This question is in reference to Atlassian Documentation: Configuring plan settings
I created my plan and added epics in Jira portfolio. How do I update the start and end dates. They are wrong and I need to change them. One would think I can simply click and change but not possible. @Martin Suntinger?
Portfolio for JIRA helps you do agile planning. Hence it's not really meant for planning with start end end dates as such, as it bases it's decisions off of other things.
You can assign issues to a sprint or release to place them roughly in a given time frame and then the scheduling algorithm will calculate their actual placement and duration based on ranking, estimation, child issues, capacity of the team, and many other signals.
We are currently working on a new feature, the earliest start date, which will allow to push an issue back to after a given date. So keep your eyes peeled for that!
I faced the same as Matt. It is not that I wanted to set start and end date for an epic in portfolio, but the system has done it probably like you wrote with the scheduling algorithm. However I'm just wondering based on what information is counting the algorithm an existing epic will start in 2025???
Screen Shot 2016-07-29 at 13.29.08.png
And just for fact, this is an in progress epic.
Is there a more helpful answer to this question? Is there any tutorial to watch?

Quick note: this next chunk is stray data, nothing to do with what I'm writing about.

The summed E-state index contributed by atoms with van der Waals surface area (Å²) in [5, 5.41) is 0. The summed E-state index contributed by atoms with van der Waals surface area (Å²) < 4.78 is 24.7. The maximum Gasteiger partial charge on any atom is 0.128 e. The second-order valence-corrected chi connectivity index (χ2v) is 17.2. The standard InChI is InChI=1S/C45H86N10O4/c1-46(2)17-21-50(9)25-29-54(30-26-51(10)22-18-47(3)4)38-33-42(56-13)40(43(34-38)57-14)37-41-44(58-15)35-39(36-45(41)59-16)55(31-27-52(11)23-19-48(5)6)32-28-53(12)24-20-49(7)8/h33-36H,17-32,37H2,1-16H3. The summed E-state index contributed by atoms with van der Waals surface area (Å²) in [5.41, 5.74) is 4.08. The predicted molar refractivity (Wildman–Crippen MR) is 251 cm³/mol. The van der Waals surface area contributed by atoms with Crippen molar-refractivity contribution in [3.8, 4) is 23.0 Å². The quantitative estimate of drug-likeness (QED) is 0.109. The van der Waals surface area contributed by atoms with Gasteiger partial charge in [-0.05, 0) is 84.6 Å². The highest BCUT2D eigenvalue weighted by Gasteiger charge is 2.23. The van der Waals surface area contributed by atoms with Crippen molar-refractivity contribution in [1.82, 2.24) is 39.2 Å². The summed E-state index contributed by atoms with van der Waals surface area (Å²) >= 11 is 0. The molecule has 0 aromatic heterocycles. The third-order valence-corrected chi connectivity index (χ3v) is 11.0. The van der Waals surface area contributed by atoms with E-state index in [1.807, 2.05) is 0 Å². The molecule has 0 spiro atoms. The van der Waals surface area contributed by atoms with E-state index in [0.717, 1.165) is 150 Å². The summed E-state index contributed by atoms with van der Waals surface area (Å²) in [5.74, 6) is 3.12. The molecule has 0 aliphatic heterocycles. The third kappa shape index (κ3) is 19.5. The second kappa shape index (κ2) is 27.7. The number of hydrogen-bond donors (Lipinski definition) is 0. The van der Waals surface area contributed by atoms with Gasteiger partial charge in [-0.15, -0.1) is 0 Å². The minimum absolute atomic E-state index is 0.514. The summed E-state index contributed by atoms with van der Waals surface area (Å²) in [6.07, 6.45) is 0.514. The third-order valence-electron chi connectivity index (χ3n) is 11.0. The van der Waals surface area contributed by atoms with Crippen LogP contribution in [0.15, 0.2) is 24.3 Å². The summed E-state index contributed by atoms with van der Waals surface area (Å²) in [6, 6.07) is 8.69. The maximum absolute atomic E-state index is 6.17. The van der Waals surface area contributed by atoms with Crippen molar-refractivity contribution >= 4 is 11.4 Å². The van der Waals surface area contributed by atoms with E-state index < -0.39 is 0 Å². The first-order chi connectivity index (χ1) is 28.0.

I would like to understand the picture.
Thank you Allard that helps a lot.
What do you recommend for an agile team like mine that has to deliver feature functionality on firm due dates for our waterfall driven customers? I think you're saying we should assign the epic or release to the release that coincides closest to their due date?
In our case we service insurance companies who use on time delivery date as their success fail criteria. For example my team is working towards an October 8 deadline one of our customers has given us. The implications are we don't have to build everything right away, we can build it at a steady pace between now and that deadline in order to spread some of our resources across our other customers. In our case coming in early is not good and coming in late is also not good.
In that case I would advise mapping a release to your deadline and initially putting everything in there that you want to deliver. The release will then likely be overbooked at first. You can then descope your less important features by taking them out of the release until the release turns green.
Hello Community, Today we are going to talk about the three Scrum Roles. There is the Development Team, the Scrum Master and the Product Owner. In my opinion these three are all really impo...
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